The NHS on the Isle of Wight has issued a renewed plea for help in the battle against potentially lethal bugs.
Revised guidance “Clean Hands Saves Lives” issued by the National patient Safety Agency (NPSA) this week highlights the need for all health staff to clean their hands at the point of care and ensure that alcohol gel is used as well as hand washing if a patient has experienced vomiting or diarrhoea.
Carol Alstrom, Chief Nurse and Director of Infection Prevention and Control said, “Healthcare Acquired Infections are a top priority for us. Our aim is to eliminate avoidable infections such as MRSA and C.difficile completely, a zero tolerance approach, and we already have the measures set out in the guidance in place.
“We take hand hygiene seriously. Every ward at St Mary’s Hospital has a hand hygiene champion who has been specially trained to teach hygiene techniques and oversee hand cleaning and the Infection Control Team carry out regular hand hygiene audits in all inpatient wards to ensure that hygiene standards remain high.
“We are doing well with only six cases of MRSA throughout 2007/08 and one so far this year. However, we also had some serious outbreaks last winter, including a C.difficile problem which claimed the lives of five patients.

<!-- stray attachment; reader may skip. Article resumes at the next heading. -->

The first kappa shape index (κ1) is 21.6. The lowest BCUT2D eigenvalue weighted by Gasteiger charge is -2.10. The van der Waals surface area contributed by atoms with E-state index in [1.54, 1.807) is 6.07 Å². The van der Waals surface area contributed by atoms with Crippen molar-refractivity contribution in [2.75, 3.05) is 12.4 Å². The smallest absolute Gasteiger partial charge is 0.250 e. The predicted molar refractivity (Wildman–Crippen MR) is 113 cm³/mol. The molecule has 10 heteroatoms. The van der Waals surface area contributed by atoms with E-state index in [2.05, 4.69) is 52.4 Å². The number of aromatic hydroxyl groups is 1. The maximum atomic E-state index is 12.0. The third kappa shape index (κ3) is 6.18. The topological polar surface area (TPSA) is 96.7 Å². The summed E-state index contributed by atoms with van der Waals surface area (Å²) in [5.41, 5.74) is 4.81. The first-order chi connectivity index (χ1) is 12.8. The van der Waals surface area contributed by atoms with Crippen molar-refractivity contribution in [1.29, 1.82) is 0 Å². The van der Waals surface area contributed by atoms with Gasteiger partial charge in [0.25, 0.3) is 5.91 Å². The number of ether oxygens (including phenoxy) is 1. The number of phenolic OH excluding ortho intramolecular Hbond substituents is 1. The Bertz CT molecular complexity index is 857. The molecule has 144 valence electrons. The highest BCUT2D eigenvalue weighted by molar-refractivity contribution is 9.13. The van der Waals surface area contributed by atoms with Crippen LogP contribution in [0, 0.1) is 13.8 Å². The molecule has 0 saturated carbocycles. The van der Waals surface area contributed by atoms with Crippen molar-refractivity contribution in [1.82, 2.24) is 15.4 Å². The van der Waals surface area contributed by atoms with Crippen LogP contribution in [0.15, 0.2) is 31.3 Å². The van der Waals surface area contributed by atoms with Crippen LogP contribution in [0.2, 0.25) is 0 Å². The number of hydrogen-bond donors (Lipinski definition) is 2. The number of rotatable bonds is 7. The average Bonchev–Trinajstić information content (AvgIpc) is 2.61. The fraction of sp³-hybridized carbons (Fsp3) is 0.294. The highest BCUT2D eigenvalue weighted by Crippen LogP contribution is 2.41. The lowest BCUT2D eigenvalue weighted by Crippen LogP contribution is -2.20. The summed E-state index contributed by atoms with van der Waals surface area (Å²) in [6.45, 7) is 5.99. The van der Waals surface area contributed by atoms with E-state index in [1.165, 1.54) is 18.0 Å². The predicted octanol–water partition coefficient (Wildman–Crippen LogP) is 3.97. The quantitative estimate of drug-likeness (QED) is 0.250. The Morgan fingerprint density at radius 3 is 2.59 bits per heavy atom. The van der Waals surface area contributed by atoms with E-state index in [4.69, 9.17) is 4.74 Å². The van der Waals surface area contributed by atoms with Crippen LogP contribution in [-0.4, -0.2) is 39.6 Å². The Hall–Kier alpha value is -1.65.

“We need visitors as well as staff to help us fight infection. It is important if they are coming to the hospital to follow hand hygiene advice and use the alcohol gel stations around the hospital, and at the entrance to every ward. Most of important of all, they should stay away if they have been ill with vomiting or diarrhoea within the past two days or have been in close contact with someone who has.”
Janet Tait, Infection Control Nurse Specialist said, “Following our ‘Clean Your Hands’ campaign launch in 2005, we have continued to work hard to reduce infections. Alcohol hand rubs are at each inpatient bed space and we continue to encourage patients to challenge staff on their hand hygiene by reminding them of the cleanyourhands maxim, “it’s OK to ask!”
Local organisations remain responsible for making sure health staff comply with hand hygiene procedures and the NPSA will review how the alert has been put in place in April 2009.